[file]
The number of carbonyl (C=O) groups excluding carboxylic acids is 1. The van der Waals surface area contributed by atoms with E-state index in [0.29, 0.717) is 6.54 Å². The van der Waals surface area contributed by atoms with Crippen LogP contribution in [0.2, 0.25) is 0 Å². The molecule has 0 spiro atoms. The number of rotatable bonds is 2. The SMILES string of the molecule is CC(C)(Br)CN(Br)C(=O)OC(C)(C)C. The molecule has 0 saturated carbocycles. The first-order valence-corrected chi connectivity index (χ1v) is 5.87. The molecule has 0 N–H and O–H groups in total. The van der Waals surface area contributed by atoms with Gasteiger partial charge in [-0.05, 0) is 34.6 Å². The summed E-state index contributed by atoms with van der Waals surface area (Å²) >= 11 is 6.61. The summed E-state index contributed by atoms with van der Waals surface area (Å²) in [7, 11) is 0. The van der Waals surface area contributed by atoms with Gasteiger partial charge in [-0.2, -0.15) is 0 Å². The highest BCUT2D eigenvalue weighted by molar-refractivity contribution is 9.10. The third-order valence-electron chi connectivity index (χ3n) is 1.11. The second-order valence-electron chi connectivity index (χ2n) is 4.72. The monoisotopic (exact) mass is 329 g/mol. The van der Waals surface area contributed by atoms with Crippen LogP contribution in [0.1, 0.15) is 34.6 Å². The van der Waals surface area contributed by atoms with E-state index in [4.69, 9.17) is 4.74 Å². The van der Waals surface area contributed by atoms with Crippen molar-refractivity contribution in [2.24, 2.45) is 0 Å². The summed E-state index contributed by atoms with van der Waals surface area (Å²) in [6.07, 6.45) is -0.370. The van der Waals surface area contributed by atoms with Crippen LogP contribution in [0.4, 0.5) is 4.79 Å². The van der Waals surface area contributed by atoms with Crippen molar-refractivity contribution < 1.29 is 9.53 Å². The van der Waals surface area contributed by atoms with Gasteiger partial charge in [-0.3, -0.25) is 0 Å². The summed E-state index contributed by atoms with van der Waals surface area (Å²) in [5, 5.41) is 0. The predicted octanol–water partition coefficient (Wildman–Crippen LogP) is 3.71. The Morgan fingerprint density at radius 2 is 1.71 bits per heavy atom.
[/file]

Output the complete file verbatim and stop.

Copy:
The number of carbonyl (C=O) groups excluding carboxylic acids is 1. The van der Waals surface area contributed by atoms with E-state index in [0.29, 0.717) is 6.54 Å². The van der Waals surface area contributed by atoms with Crippen LogP contribution in [0.2, 0.25) is 0 Å². The molecule has 0 spiro atoms. The number of rotatable bonds is 2. The SMILES string of the molecule is CC(C)(Br)CN(Br)C(=O)OC(C)(C)C. The molecule has 0 saturated carbocycles. The first-order valence-corrected chi connectivity index (χ1v) is 5.87. The molecule has 0 N–H and O–H groups in total. The van der Waals surface area contributed by atoms with Gasteiger partial charge in [-0.05, 0) is 34.6 Å². The summed E-state index contributed by atoms with van der Waals surface area (Å²) >= 11 is 6.61. The summed E-state index contributed by atoms with van der Waals surface area (Å²) in [7, 11) is 0. The van der Waals surface area contributed by atoms with Gasteiger partial charge in [-0.2, -0.15) is 0 Å². The highest BCUT2D eigenvalue weighted by molar-refractivity contribution is 9.10. The third-order valence-electron chi connectivity index (χ3n) is 1.11. The second-order valence-electron chi connectivity index (χ2n) is 4.72. The monoisotopic (exact) mass is 329 g/mol. The van der Waals surface area contributed by atoms with Crippen LogP contribution in [0.1, 0.15) is 34.6 Å². The van der Waals surface area contributed by atoms with E-state index in [4.69, 9.17) is 4.74 Å². The van der Waals surface area contributed by atoms with Crippen molar-refractivity contribution in [2.24, 2.45) is 0 Å². The summed E-state index contributed by atoms with van der Waals surface area (Å²) in [6.07, 6.45) is -0.370. The van der Waals surface area contributed by atoms with Crippen LogP contribution in [0.4, 0.5) is 4.79 Å². The van der Waals surface area contributed by atoms with Crippen molar-refractivity contribution < 1.29 is 9.53 Å². The van der Waals surface area contributed by atoms with Gasteiger partial charge in [-0.3, -0.25) is 0 Å². The summed E-state index contributed by atoms with van der Waals surface area (Å²) in [5, 5.41) is 0. The predicted octanol–water partition coefficient (Wildman–Crippen LogP) is 3.71. The Morgan fingerprint density at radius 2 is 1.71 bits per heavy atom.